Originally Posted by zoetmb
Because in a Pro
portable device, I don't want something external that could be internal.
You might to rethink that statement since a floppy drive and a whole mess of other outdated HW could be internal.
And I still use the optical drive to receive files that are too big to email from other people and to transfer files from a non-networkable standalone CD-R drive. And I also burn music for people. As cheap as USB hard drive keys are, they're not as cheap as a blank CD-R.
But how common do you thin it is for people to require burning audio CDs for people or getting files to people that don't have network connectivity? This simply isn't something the average user does which is why the iPad, with even less in the way of ports and slots is capable of being so popular.
In addition, some people still prefer DVDs (and Blu-rays for that matter) to streaming and downloadable files. What it really comes down to is why should I lose functionality when I "upgrade" to a new machine.
Titles on Blu-ray is still the best quality but that isn't something that has ever been on the Mac... and never will be. It's a living room technology not something that needs to be carted around in your 13" notebook taking up 25% of the internal space just in case you feel the urge to watch a movie.
Have you ever heard a Blu-ray drive in action on a notebook? You should wear headphones because they can be loud, not to mention the fans going for all the heat it produces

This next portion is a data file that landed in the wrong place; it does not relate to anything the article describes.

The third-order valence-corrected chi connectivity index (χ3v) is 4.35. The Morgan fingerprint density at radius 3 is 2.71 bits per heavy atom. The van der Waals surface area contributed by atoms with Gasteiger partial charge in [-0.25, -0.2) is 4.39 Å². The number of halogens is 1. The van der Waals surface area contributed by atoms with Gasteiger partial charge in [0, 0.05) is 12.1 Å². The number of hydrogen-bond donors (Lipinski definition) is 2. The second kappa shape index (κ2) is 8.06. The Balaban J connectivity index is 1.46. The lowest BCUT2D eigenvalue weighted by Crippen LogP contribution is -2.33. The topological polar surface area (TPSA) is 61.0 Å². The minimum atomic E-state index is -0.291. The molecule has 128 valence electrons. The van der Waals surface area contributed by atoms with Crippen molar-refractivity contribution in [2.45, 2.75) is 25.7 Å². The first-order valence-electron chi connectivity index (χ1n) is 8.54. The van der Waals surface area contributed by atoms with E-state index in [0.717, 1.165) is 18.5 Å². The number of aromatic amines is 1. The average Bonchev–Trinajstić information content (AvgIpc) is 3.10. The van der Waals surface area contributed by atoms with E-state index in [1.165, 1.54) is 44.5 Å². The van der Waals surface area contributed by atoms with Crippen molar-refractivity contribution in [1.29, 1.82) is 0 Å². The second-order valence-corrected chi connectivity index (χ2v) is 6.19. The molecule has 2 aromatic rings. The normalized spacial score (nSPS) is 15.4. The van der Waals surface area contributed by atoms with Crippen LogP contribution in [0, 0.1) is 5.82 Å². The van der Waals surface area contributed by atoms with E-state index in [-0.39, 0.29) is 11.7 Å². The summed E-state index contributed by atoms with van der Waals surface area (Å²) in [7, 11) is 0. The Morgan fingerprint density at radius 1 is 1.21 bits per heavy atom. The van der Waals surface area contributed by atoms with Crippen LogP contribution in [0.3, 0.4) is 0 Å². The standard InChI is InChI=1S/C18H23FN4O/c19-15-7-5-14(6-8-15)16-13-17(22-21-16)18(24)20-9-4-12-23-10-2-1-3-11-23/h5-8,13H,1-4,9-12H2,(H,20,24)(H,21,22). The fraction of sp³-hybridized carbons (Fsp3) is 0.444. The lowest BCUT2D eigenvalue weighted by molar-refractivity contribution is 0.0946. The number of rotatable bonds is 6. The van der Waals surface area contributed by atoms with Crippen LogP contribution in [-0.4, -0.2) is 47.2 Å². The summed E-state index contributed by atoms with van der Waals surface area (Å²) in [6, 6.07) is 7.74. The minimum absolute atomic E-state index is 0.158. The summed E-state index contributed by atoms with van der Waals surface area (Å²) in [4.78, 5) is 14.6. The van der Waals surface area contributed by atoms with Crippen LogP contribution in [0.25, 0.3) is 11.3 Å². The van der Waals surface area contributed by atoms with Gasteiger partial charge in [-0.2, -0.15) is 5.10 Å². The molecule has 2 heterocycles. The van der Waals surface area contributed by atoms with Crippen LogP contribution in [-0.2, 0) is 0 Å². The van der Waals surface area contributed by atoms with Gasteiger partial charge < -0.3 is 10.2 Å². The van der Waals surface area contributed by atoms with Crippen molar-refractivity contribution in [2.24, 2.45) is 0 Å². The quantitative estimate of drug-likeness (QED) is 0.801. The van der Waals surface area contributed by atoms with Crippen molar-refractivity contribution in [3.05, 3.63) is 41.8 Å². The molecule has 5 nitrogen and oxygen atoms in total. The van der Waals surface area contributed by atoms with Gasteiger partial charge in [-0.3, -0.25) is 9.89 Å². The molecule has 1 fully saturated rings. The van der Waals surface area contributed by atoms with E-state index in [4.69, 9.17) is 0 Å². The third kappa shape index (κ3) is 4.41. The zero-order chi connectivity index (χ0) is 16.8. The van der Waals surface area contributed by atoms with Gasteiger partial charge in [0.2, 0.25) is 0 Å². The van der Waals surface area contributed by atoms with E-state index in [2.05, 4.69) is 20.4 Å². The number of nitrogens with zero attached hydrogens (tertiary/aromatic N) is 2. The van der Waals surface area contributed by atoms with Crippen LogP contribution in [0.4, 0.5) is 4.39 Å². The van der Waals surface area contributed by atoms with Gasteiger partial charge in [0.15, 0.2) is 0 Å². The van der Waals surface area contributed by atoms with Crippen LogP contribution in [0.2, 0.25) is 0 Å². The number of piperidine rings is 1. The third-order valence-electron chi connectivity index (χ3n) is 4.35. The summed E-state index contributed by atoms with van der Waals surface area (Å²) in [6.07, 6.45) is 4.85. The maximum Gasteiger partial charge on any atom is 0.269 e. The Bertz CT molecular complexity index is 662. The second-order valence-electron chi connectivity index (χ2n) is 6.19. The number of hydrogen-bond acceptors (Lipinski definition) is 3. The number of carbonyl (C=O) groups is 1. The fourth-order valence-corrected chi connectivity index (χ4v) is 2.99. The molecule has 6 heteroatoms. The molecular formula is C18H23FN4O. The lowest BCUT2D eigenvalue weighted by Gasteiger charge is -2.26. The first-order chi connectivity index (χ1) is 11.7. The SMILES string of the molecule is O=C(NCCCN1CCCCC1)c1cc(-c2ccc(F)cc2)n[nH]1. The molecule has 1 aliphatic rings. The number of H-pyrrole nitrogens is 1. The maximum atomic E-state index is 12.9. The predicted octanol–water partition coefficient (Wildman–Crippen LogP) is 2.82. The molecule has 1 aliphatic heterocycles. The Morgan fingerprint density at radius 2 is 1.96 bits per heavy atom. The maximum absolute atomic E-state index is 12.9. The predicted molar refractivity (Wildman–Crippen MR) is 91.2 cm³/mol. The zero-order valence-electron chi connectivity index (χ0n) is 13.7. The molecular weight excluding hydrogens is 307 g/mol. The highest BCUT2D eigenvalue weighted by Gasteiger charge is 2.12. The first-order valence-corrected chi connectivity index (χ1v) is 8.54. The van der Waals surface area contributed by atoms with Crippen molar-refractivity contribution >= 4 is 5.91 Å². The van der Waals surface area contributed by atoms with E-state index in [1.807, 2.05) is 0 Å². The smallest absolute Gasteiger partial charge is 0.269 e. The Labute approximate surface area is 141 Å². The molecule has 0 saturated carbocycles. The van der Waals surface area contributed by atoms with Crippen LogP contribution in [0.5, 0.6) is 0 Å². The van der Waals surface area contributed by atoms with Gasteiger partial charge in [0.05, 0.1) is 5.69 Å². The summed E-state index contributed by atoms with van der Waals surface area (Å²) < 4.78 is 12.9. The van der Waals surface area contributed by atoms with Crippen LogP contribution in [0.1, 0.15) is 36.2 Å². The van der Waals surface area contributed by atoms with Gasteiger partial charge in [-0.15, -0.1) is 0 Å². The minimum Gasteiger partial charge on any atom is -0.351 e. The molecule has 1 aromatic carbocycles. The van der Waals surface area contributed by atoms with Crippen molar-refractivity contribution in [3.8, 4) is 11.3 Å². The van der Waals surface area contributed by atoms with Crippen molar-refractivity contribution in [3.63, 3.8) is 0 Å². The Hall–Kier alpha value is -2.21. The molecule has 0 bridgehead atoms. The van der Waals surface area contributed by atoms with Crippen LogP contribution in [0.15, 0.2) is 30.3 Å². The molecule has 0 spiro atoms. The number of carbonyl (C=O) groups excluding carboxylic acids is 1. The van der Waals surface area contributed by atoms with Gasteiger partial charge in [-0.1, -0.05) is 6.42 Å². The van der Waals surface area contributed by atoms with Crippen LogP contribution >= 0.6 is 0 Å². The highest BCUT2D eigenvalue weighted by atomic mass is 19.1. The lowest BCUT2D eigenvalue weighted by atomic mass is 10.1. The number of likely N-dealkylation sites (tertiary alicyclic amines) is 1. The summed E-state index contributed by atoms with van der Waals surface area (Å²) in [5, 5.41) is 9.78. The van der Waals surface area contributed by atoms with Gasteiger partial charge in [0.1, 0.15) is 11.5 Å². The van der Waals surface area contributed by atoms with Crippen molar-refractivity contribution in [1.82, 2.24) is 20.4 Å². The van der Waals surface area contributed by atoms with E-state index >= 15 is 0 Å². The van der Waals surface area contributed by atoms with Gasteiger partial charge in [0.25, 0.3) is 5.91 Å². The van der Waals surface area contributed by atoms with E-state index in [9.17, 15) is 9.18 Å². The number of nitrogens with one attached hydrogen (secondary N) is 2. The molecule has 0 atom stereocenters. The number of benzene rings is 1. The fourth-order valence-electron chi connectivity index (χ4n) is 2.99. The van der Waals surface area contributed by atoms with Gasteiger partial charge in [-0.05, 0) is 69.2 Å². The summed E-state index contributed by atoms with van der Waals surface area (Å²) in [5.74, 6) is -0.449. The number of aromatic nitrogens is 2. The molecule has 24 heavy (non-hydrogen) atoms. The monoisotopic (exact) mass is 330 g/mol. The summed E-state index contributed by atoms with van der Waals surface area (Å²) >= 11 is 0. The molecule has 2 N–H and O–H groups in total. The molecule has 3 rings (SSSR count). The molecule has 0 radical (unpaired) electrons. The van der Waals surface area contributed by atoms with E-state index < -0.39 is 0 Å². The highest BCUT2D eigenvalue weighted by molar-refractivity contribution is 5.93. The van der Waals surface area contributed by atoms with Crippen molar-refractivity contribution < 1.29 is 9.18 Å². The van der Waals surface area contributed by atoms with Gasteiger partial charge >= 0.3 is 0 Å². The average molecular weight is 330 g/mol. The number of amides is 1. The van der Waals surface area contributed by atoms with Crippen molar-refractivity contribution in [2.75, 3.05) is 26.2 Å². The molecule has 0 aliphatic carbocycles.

It's just not a smart fit for the average user.
I agree with those who wonder what the difference is going to be between a MBA and a MBP. I would also consider a small solid-state drive to be a downgrade as well. I've put a 750GB drive into my MBP and that's what I need. As a consultant, I do lots of work for clients who do not want their files in the Cloud.
The differences are clear. The current MBP took it's cues for the unibody design from the original MBA and yet people didn't wonder about the difference between the two so getting rid of the ODD and making it a little thinner isn't going to do the same.
I think Apple is going to be making a big mistake if they don't maintain a distinction between these lines. They will lose the high-end users. If they want to have thin machines with solid state drives and no optical drive for people who mainly consume content, that's fine -- that's what the MBA line is for.
Those who think the ODD is a requirement for high-end users don't sound like Pro users to me. They sound like Pre users, as in prehistoric
I do not want to trade hard disk space and the optical drive for slightly more speed and battery life - that's not a good tradeoff for me.
Then don't buy a MBA.